From the late 1950s to the end of 1961, thalidomide was a popular sedative and treatment for morning sickness until it was discovered to cause fetal malformations, which proved fatal within the first year of life in 40 percent of affected infants.
The drug was never marketed in the United States or approved by the U.S. Food and Drug Administration. But researchers recognized the drug’s properties might have cancer-fighting potential. This possibility has driven promising studies into thalidomide’s role in fighting blood disorders, such as multiple myeloma, a deadly cancer for which there is no cure. Mayo Clinic Proceedings’ July issue offers four studies that have probed thalidomide’s promising future after its tragic past.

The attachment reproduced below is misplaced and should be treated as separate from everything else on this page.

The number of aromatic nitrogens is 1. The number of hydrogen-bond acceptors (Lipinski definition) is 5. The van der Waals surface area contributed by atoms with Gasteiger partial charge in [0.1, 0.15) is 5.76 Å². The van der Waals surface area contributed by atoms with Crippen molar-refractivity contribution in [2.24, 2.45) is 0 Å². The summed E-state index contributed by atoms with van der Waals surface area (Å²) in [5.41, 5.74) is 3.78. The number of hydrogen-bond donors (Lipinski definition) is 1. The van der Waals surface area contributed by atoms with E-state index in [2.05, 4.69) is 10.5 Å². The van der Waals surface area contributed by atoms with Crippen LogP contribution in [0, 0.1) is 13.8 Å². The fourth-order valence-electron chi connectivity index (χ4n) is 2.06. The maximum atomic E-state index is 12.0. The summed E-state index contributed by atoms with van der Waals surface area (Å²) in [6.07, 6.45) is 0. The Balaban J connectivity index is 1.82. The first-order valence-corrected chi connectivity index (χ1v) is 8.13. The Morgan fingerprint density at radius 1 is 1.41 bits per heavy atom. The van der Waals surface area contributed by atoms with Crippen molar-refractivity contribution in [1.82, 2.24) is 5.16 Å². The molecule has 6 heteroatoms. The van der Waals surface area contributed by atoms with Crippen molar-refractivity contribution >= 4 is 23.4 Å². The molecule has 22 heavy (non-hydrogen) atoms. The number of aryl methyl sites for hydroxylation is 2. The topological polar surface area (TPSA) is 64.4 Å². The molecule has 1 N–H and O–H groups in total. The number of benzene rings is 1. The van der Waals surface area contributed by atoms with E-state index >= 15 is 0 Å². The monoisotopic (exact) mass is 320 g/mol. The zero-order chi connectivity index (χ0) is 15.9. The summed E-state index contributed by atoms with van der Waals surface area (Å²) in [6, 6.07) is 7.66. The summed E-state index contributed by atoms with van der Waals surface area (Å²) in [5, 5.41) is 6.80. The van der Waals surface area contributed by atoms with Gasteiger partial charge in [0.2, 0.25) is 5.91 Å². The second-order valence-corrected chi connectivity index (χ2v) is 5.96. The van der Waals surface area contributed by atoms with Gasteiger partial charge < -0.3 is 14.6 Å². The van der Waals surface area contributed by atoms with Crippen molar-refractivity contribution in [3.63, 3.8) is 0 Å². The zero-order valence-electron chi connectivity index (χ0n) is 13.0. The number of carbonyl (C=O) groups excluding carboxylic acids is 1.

"The most common indication for thalidomide use today is multiple myeloma and related plasma cell disorders," says S. Vincent Rajkumar, M.D., a hematologist at Mayo Clinic in Rochester, in a commentary article in the July issue of Mayo Clinic Proceedings. "Thalidomide represents a new era in therapy for this incurable and fatal malignancy."
John Murphy | EurekAlert!
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